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The Middle Years Programme (MYP) and Learning That Lasts

February 23, 2021 - By Howard De Leeuw - Estimated reading time: 4 minutes

One of the books I spent time reading during the recent Carnaval break was The Power of Moments, by Chip and Dan Heath. In this book, they share the story of a university chemistry professor, Michael Palmer, who created the Course Design Institute to transform university teaching practices.

He explains what the typical and traditional approach to designing a course looks like:

“What typically happens to a professor is this: You’re assigned to teach a course, often with very little notice before the semester. Let’s say it’s ‘Intro to Chemistry 1.’ You flip through a textbook and experience a shock: How in the world can I get through all this material in one semester? It’s overwhelming. There are too many variables to consider all at once, so you put a stake in the ground. You pick up a textbook. Now at least you’ve got a table of contents to use as a rough road map. That’s comforting. So you start mapping the chapters to the 14 weeks in your semester. Then, for each week, you can subdivide the topics into lectures. Finally, based on the topics you’ll lecture on, you decide what will be on the students’ exams.”

The problem with this approach, as Palmer points out, is that “instead of starting with your goals and working backward, you started with no goals at all! You simply took a big pile of content and subdivided it into class-sized chunks.”

Here at EARJ, we are moving toward becoming an IB Continuum school. While we have already had the IB Diploma Programme (DP) for nearly 40 years, the lower schools on both campuses are now implementing the Primary Years Programme (PYP), and both of our upper schools will become candidate schools for the Middle Years Programme (MYP) by the next school year. Central to inquiry-based learning inherent in all these IB programs is a backward-design approach.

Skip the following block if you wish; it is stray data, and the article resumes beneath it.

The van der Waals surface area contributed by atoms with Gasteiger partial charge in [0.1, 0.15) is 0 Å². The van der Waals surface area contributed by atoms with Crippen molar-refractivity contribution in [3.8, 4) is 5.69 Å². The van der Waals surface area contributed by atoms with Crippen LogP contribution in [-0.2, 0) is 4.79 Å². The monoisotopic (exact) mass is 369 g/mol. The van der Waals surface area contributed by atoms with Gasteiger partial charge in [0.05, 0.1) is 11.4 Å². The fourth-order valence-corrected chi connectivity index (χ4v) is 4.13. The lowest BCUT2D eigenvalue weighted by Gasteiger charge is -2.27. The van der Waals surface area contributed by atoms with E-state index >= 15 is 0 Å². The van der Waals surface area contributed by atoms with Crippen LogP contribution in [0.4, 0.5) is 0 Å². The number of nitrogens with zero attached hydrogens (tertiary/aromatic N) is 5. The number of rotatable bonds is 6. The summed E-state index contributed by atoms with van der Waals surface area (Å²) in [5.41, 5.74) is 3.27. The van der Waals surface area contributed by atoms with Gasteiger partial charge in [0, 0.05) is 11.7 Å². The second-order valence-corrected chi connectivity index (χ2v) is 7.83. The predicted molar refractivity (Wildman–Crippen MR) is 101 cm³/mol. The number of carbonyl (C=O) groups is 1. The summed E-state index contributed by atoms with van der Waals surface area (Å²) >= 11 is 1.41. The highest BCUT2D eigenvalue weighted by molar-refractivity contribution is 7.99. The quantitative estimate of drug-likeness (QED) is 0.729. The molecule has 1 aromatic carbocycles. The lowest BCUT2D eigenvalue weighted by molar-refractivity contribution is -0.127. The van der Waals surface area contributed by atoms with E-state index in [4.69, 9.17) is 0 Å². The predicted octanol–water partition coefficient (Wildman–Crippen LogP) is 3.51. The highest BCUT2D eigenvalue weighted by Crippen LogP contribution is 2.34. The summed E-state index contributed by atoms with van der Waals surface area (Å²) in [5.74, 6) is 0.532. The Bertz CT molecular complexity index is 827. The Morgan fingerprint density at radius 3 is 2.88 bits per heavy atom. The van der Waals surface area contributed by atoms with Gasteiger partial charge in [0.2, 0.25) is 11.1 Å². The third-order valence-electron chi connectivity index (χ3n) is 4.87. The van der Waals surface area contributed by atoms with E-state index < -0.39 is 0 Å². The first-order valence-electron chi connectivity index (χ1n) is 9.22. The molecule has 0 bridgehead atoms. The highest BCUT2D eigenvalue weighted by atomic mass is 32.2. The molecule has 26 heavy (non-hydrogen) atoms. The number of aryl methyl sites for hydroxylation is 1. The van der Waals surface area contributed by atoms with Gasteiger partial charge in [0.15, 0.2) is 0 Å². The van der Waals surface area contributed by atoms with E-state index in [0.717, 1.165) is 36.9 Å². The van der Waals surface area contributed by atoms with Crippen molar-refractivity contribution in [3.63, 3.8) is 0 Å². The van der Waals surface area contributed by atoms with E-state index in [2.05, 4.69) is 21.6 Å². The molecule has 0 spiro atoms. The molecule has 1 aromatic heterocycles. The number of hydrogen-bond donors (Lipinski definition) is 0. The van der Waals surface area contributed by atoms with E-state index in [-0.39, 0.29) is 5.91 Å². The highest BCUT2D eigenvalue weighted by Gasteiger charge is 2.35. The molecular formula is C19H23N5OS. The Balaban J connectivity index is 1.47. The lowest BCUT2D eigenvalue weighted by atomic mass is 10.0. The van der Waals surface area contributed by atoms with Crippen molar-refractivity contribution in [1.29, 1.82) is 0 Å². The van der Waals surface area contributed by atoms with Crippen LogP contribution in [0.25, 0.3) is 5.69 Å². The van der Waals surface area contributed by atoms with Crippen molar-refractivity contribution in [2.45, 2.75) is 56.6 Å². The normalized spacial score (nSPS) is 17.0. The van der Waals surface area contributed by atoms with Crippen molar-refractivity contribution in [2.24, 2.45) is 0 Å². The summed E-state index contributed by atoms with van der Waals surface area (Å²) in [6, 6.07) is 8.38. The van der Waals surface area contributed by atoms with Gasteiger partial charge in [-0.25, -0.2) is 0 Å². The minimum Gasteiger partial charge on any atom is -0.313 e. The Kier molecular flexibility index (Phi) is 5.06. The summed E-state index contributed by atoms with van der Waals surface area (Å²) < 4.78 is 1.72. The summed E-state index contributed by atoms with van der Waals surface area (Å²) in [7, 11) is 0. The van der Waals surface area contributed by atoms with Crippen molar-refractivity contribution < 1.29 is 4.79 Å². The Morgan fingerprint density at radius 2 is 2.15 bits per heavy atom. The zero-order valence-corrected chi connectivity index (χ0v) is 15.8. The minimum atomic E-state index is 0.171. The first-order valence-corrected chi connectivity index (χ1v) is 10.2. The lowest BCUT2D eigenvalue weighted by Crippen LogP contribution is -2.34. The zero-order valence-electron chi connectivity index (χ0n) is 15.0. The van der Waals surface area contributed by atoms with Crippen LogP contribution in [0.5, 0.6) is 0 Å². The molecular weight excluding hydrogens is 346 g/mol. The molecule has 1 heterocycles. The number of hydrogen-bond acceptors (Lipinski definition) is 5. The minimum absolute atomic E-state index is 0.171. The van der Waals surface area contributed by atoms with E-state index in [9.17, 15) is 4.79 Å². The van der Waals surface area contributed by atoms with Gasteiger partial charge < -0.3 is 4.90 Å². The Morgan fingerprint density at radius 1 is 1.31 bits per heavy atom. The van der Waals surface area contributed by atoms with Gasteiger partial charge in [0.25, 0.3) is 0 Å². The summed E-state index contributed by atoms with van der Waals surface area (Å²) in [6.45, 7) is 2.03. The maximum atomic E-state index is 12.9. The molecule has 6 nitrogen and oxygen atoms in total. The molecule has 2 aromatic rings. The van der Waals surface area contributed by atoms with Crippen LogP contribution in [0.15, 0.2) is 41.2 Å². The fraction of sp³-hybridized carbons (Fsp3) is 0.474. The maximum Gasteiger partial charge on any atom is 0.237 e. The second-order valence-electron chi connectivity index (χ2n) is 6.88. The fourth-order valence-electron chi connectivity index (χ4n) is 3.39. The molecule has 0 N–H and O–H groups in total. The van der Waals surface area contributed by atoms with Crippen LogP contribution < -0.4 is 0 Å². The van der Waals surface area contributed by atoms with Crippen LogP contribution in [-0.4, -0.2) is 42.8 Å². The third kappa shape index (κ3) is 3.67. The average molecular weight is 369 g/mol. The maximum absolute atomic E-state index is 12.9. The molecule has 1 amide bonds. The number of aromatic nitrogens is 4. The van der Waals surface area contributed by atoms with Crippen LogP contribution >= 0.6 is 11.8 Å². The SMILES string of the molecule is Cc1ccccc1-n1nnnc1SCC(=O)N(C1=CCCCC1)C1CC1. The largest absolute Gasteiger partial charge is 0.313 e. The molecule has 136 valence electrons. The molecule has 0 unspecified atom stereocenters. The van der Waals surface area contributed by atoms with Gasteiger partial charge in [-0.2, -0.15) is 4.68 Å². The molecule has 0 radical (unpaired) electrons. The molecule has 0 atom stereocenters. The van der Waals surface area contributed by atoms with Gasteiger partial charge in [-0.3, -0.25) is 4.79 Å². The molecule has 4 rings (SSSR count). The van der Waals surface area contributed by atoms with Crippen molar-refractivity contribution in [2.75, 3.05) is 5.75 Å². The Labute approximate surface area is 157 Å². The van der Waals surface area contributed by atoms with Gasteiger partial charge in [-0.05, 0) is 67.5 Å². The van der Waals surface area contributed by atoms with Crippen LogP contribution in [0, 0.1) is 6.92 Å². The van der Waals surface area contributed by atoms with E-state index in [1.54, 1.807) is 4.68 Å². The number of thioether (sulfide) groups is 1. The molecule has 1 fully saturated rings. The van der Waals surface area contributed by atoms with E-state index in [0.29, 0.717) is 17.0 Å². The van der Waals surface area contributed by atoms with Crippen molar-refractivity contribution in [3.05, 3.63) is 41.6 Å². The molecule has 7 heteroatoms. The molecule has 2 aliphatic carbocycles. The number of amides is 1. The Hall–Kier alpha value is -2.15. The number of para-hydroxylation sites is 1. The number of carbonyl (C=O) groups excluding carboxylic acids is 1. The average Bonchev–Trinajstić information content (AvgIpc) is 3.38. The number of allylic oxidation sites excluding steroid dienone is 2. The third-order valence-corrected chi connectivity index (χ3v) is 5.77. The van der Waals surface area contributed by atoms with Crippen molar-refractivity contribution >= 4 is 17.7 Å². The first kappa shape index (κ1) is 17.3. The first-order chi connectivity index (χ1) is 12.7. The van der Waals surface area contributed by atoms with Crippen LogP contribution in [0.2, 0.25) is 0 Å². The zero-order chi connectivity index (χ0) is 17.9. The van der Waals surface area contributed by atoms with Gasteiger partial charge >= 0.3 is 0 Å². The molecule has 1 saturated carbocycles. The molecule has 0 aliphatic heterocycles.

Which brings me back to the work of Palmer. How did he get university professors to change their traditional approach to planning a course? He starts by asking them to imagine they have a group of dream students. “They are engaged, they are perfectly behaved, and they have perfect memories… Fill in this sentence: 3-5 years from now, my students will know __________. Or they still are able to do __________. Or they will find value in ________.”

This simple but powerful exercise made professors rethink their courses because they realized the traditional approach focused on covering content, yet what they ultimately wanted from their students was not so much content knowledge, but instead qualities like “connecting and collaborating with colleagues. They will feel confident reviewing new research,” or “I want them to think of math as fun and interesting in its own right, not just practical,” or “I want them to know the scientific process. If they see some animal doing something interesting, they can come up with a way to work through the scientific process to study it.”

As I read through this account of Palmer’s work, it made me think about our shift to the MYP (International Baccalaureate Middle Years Programme) over the next five years, and what this will mean for parents, students, and teachers. Of course, the IB Learner Profile will continue to be an important overall goal for all of our students. But more specifically, how would a school that offers the MYP respond to Palmer’s fill-in-the-blank questions above?

The MYP aims to develop students who are:

  • Active learners;
  • Internationally minded;
  • Able to empathize with others;
  • Have the intellect and skills to pursue lives of purpose and meaning.

According to the IB Website, research shows that students who participate in the MYP:

  • build confidence in managing their own learning;
  • learn by doing, connecting the classroom to the larger world;
  • outperform non-IB students in critical academic skills;
  • consistently have greater success in IB Diploma Programme examinations;
  • thrive in positive school cultures where they are engaged and motivated to develop an understanding of global challenges and a commitment to act as responsible citizens.

So the learning that lasts in the MYP would mean that 3-5 years from now…

My students will know… how to actively and confidently manage their own learning.

They still are able to… empathize with others and be internationally minded. They will find value in… pursuing lives of purpose and meaning.

Those are just some of the goals our teachers will help students achieve as we move forward with our MYP implementation and continue our journey as an IB continuum school!

Howard De Leeuw
Gávea Upper School Principal

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